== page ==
Today was my first day of radiation. I went through a trial run yesterday, where they lined me up in the machine and basically shot laser blanks at me just to make sure everything ran smoothly. (Positioning is key in radiation because they only want to zap the areas where my breasts and infected lymph nodes were; they don’t want to zap surrounding areas [like my lungs or my ribs] because radiation has its risks, so they don’t want to potentially damage areas that weren’t even impacted by cancer cells.) Today, though, i actually got zapped for the first time, and let me tell you this: radiation is a piece of goddamned cake compared to chemotherapy:
- It actually took me more time to change in and out of that pink dressing gown than it did to go through the radiation treatment itself. In and out in 40 minutes, compared to sitting for 6 hours and getting injected with 7 bags of medications? Yes, please!
- I got to wear this fancy little gold lame (luh-MAY) number on my chest. I felt like a drag queen, all tooted up before a performance. Apparently, i will wear this for every *other* session; it affects how deeply the radiation beams penetrate into my skin. If i ever bring someone with me to radiation, i am going to have them take a picture of this, since i can’t seem to find an image anywhere on the Internet.
- Radiation only lasts until June 13 – six weeks of this, compared to four months of chemo. I was initially told i would probably have to go for seven weeks. I don’t know what changed for the doctors to decide that six weeks was sufficient, and i’m not going to ask.
- Side effects won’t happen for weeks! Sure, i’ll experience light doses of fatigue right around the time when the fatigue from chemotherapy really starts to fade. Sure, i’ll have a sunburn so severe that it will actually creep up my neck and penetrate all the way through to my right shoulder blade. Sure, my right breast and arm are going to swell, and i am going to suddenly find myself dealing with some intense sore throat that won’t seem to go away. But none of this is going to happen until somewhere around the end of the 2nd week or the beginning of the 3rd. Considering i just went through five months of never-ending side effects that just piled one on top of the other, having a couple weeks off from side effects is truly appreciated.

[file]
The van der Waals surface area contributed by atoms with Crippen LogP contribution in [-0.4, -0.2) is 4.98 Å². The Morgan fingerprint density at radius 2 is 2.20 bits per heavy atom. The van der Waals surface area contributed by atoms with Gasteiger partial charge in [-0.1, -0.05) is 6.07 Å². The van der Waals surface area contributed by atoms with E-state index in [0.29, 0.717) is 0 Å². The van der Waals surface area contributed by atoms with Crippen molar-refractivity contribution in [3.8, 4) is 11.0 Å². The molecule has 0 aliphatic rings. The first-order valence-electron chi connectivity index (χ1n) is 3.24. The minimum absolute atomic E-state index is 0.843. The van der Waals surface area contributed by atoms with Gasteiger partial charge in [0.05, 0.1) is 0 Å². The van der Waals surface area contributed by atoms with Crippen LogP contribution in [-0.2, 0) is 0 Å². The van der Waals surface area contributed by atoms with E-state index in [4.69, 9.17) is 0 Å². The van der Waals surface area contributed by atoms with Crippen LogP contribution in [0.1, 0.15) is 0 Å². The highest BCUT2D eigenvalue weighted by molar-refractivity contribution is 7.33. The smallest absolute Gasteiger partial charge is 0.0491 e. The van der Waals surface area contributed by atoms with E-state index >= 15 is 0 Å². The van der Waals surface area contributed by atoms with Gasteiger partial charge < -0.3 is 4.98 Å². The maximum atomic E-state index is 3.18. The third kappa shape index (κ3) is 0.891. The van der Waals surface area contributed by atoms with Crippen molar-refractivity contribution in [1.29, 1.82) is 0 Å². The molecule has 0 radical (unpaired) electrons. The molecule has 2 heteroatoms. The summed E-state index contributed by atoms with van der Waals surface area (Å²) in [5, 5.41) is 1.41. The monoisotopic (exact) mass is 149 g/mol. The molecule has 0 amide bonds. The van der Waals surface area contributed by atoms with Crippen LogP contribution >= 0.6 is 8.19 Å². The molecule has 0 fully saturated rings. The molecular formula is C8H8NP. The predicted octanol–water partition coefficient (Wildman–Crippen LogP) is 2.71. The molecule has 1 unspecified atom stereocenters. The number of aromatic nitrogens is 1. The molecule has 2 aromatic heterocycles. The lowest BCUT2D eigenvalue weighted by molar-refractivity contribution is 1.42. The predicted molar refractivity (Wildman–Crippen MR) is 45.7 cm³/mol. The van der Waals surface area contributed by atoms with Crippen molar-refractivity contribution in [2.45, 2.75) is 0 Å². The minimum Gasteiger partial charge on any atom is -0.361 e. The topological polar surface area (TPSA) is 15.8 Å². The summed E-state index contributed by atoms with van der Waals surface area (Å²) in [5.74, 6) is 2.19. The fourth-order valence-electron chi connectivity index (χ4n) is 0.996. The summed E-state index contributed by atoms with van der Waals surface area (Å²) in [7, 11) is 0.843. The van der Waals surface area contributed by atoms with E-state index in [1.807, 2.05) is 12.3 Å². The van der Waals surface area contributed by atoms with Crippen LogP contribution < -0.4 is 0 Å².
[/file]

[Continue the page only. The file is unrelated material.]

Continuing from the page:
There was one side effect mentioned on the AZ Center for Cancer Care’s website that made me chuckle:
C’mon folks. I mean, i know there are physical changes that come along with radiation, but they just seem a little … insignificant, compared to the rest of my treatment. I mean, six months ago i had my boobs hacked off. Surgery left me with long scars, hollowed out nipples, Tupperware containers for breasts that split open and created more scars, asymmetrical “boobs,” and two nipples darting off in their own directions. Chemotherapy left me with a bald head, patchy eyelashes and eyebrows, a drastic decrease in muscle mass, dry and shriveled up skin that is extremely pale after being on strict restriction from the sun and the tanning beds, and about 60% of my booty missing. I’m pretty sure that surgery and chemo changed my body self-image, and i can’t imagine radiation having any life-changing impact on something that has already been completely knocked to the ground and kicked while it’s down. Furthermore, why the hell would i want this new-and-NOT-improved body to be more “held and comforted during this time?” Um… no thank you … don’t touch me … don’t look at me … yeah, maybe we can have sex, as long as the lights are off … stop looking at me … seriously, don’t touch me … you can embrace me and focus on me in about eight more months, after treatment is over, my implants are in, my scars have faded, and i’ve reunited myself with L.A. Fitness.
Yes, i know: “improving body image” will definitely be on my to-do list once treatment is over.